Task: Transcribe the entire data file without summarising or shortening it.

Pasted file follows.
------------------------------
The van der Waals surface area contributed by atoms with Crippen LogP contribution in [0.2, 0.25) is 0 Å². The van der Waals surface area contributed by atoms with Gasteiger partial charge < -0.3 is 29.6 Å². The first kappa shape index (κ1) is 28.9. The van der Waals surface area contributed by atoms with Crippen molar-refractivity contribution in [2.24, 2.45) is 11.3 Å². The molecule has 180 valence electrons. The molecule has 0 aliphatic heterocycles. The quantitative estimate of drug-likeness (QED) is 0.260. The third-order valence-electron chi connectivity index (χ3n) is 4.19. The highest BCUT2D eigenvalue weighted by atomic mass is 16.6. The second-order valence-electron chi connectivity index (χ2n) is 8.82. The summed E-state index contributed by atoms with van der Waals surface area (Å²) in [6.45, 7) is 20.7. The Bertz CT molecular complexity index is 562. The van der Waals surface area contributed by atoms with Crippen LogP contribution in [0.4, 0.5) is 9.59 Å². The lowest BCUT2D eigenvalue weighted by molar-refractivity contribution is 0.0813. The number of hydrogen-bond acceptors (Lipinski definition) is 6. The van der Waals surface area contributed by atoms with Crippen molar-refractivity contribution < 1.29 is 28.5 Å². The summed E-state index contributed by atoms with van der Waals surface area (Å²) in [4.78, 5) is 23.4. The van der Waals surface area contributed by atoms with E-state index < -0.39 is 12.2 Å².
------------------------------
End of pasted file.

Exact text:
The van der Waals surface area contributed by atoms with Crippen LogP contribution in [0.2, 0.25) is 0 Å². The van der Waals surface area contributed by atoms with Gasteiger partial charge < -0.3 is 29.6 Å². The first kappa shape index (κ1) is 28.9. The van der Waals surface area contributed by atoms with Crippen molar-refractivity contribution in [2.24, 2.45) is 11.3 Å². The molecule has 180 valence electrons. The molecule has 0 aliphatic heterocycles. The quantitative estimate of drug-likeness (QED) is 0.260. The third-order valence-electron chi connectivity index (χ3n) is 4.19. The highest BCUT2D eigenvalue weighted by atomic mass is 16.6. The second-order valence-electron chi connectivity index (χ2n) is 8.82. The summed E-state index contributed by atoms with van der Waals surface area (Å²) in [6.45, 7) is 20.7. The Bertz CT molecular complexity index is 562. The van der Waals surface area contributed by atoms with Crippen LogP contribution in [0.4, 0.5) is 9.59 Å². The lowest BCUT2D eigenvalue weighted by molar-refractivity contribution is 0.0813. The number of hydrogen-bond acceptors (Lipinski definition) is 6. The van der Waals surface area contributed by atoms with Crippen molar-refractivity contribution < 1.29 is 28.5 Å². The summed E-state index contributed by atoms with van der Waals surface area (Å²) in [4.78, 5) is 23.4. The van der Waals surface area contributed by atoms with E-state index < -0.39 is 12.2 Å².